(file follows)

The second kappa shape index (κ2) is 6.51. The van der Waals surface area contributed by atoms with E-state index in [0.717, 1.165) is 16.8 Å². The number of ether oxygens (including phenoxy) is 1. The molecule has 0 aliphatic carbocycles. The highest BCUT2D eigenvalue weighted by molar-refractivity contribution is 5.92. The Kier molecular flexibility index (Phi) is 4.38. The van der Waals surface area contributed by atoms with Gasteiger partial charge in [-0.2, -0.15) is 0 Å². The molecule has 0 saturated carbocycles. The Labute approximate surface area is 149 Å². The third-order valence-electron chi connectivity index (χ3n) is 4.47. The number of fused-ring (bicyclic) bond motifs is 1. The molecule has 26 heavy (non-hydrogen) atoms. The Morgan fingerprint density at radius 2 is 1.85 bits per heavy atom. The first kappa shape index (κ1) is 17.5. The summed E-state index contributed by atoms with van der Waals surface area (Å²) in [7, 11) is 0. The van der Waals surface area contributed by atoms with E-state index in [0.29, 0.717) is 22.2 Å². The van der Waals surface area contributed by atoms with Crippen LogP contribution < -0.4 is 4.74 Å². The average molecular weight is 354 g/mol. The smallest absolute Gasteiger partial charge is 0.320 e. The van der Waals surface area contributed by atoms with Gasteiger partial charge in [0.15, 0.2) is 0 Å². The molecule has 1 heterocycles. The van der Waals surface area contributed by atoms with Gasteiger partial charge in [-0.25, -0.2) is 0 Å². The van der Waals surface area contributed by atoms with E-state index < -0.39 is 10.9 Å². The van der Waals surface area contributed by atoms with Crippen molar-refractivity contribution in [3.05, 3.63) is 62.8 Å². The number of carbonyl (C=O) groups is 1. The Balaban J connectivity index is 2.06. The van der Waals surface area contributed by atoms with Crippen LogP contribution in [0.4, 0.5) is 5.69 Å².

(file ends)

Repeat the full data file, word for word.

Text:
The second kappa shape index (κ2) is 6.51. The van der Waals surface area contributed by atoms with E-state index in [0.717, 1.165) is 16.8 Å². The number of ether oxygens (including phenoxy) is 1. The molecule has 0 aliphatic carbocycles. The highest BCUT2D eigenvalue weighted by molar-refractivity contribution is 5.92. The Kier molecular flexibility index (Phi) is 4.38. The van der Waals surface area contributed by atoms with Gasteiger partial charge in [-0.2, -0.15) is 0 Å². The molecule has 0 saturated carbocycles. The Labute approximate surface area is 149 Å². The third-order valence-electron chi connectivity index (χ3n) is 4.47. The number of fused-ring (bicyclic) bond motifs is 1. The molecule has 26 heavy (non-hydrogen) atoms. The Morgan fingerprint density at radius 2 is 1.85 bits per heavy atom. The first kappa shape index (κ1) is 17.5. The summed E-state index contributed by atoms with van der Waals surface area (Å²) in [7, 11) is 0. The van der Waals surface area contributed by atoms with E-state index in [0.29, 0.717) is 22.2 Å². The van der Waals surface area contributed by atoms with Crippen LogP contribution < -0.4 is 4.74 Å². The average molecular weight is 354 g/mol. The smallest absolute Gasteiger partial charge is 0.320 e. The van der Waals surface area contributed by atoms with Gasteiger partial charge in [0.15, 0.2) is 0 Å². The molecule has 1 heterocycles. The van der Waals surface area contributed by atoms with Gasteiger partial charge in [-0.25, -0.2) is 0 Å². The van der Waals surface area contributed by atoms with E-state index < -0.39 is 10.9 Å². The van der Waals surface area contributed by atoms with Crippen molar-refractivity contribution in [3.05, 3.63) is 62.8 Å². The number of carbonyl (C=O) groups is 1. The Balaban J connectivity index is 2.06. The van der Waals surface area contributed by atoms with Crippen LogP contribution in [0.4, 0.5) is 5.69 Å².